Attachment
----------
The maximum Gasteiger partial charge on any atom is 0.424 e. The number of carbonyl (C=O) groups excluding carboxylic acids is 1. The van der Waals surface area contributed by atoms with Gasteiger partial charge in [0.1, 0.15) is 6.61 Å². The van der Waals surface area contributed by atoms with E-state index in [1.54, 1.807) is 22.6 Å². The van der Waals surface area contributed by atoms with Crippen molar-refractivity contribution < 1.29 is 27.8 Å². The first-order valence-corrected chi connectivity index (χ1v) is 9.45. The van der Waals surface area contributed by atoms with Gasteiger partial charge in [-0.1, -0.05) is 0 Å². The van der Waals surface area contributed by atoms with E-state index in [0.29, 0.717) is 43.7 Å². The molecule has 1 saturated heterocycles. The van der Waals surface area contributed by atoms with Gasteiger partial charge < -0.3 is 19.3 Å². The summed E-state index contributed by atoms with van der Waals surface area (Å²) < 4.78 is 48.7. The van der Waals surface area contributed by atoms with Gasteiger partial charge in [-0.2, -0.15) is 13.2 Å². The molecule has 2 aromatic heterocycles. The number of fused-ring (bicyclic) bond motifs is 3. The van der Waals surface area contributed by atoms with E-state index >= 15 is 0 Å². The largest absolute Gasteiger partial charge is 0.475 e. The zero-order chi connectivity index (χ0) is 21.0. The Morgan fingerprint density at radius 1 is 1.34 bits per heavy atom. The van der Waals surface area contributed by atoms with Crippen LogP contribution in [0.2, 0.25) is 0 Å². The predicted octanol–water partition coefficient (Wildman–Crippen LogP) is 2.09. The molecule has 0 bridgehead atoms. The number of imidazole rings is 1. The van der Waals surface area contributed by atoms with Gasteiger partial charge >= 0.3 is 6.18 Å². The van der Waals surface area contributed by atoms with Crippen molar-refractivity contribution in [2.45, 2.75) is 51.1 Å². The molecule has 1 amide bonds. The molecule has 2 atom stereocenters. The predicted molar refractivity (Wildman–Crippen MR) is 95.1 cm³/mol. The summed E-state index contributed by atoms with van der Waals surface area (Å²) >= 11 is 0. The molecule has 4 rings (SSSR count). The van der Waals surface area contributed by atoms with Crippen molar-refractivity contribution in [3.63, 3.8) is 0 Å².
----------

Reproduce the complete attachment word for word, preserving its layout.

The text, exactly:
The maximum Gasteiger partial charge on any atom is 0.424 e. The number of carbonyl (C=O) groups excluding carboxylic acids is 1. The van der Waals surface area contributed by atoms with Gasteiger partial charge in [0.1, 0.15) is 6.61 Å². The van der Waals surface area contributed by atoms with E-state index in [1.54, 1.807) is 22.6 Å². The van der Waals surface area contributed by atoms with Crippen molar-refractivity contribution < 1.29 is 27.8 Å². The first-order valence-corrected chi connectivity index (χ1v) is 9.45. The van der Waals surface area contributed by atoms with Gasteiger partial charge in [-0.1, -0.05) is 0 Å². The van der Waals surface area contributed by atoms with E-state index in [0.29, 0.717) is 43.7 Å². The molecule has 1 saturated heterocycles. The van der Waals surface area contributed by atoms with Gasteiger partial charge < -0.3 is 19.3 Å². The summed E-state index contributed by atoms with van der Waals surface area (Å²) < 4.78 is 48.7. The van der Waals surface area contributed by atoms with Gasteiger partial charge in [-0.2, -0.15) is 13.2 Å². The molecule has 2 aromatic heterocycles. The number of fused-ring (bicyclic) bond motifs is 3. The van der Waals surface area contributed by atoms with E-state index >= 15 is 0 Å². The largest absolute Gasteiger partial charge is 0.475 e. The zero-order chi connectivity index (χ0) is 21.0. The Morgan fingerprint density at radius 1 is 1.34 bits per heavy atom. The van der Waals surface area contributed by atoms with Crippen LogP contribution in [0.2, 0.25) is 0 Å². The predicted octanol–water partition coefficient (Wildman–Crippen LogP) is 2.09. The molecule has 0 bridgehead atoms. The number of imidazole rings is 1. The van der Waals surface area contributed by atoms with Gasteiger partial charge >= 0.3 is 6.18 Å². The van der Waals surface area contributed by atoms with Crippen molar-refractivity contribution in [2.45, 2.75) is 51.1 Å². The molecule has 1 amide bonds. The molecule has 2 atom stereocenters. The predicted molar refractivity (Wildman–Crippen MR) is 95.1 cm³/mol. The summed E-state index contributed by atoms with van der Waals surface area (Å²) >= 11 is 0. The molecule has 4 rings (SSSR count). The van der Waals surface area contributed by atoms with Crippen molar-refractivity contribution in [3.63, 3.8) is 0 Å².